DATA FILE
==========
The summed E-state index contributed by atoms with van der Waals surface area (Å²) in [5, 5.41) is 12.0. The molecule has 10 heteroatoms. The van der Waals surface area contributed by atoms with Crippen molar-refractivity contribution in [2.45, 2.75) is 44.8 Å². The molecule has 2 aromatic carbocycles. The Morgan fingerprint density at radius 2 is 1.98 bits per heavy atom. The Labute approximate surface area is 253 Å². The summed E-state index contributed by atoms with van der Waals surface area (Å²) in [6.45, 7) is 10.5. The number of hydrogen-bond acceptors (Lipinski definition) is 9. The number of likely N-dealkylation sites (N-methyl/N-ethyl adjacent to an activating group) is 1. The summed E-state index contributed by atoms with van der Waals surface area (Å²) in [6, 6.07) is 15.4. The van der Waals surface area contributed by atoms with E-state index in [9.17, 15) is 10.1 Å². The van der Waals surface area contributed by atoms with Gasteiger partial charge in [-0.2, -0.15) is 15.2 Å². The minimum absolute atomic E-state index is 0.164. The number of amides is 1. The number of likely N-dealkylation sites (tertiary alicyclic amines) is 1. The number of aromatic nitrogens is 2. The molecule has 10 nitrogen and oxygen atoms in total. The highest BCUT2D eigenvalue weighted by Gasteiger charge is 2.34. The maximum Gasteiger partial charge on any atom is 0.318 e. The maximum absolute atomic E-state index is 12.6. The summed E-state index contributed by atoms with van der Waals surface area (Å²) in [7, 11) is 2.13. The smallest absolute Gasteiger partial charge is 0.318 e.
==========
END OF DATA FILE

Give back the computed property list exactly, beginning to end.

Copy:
The summed E-state index contributed by atoms with van der Waals surface area (Å²) in [5, 5.41) is 12.0. The molecule has 10 heteroatoms. The van der Waals surface area contributed by atoms with Crippen molar-refractivity contribution in [2.45, 2.75) is 44.8 Å². The molecule has 2 aromatic carbocycles. The Morgan fingerprint density at radius 2 is 1.98 bits per heavy atom. The Labute approximate surface area is 253 Å². The summed E-state index contributed by atoms with van der Waals surface area (Å²) in [6.45, 7) is 10.5. The number of hydrogen-bond acceptors (Lipinski definition) is 9. The number of likely N-dealkylation sites (N-methyl/N-ethyl adjacent to an activating group) is 1. The summed E-state index contributed by atoms with van der Waals surface area (Å²) in [6, 6.07) is 15.4. The van der Waals surface area contributed by atoms with E-state index in [9.17, 15) is 10.1 Å². The van der Waals surface area contributed by atoms with Gasteiger partial charge in [-0.2, -0.15) is 15.2 Å². The minimum absolute atomic E-state index is 0.164. The number of amides is 1. The number of likely N-dealkylation sites (tertiary alicyclic amines) is 1. The number of aromatic nitrogens is 2. The molecule has 10 nitrogen and oxygen atoms in total. The highest BCUT2D eigenvalue weighted by Gasteiger charge is 2.34. The maximum Gasteiger partial charge on any atom is 0.318 e. The maximum absolute atomic E-state index is 12.6. The summed E-state index contributed by atoms with van der Waals surface area (Å²) in [7, 11) is 2.13. The smallest absolute Gasteiger partial charge is 0.318 e.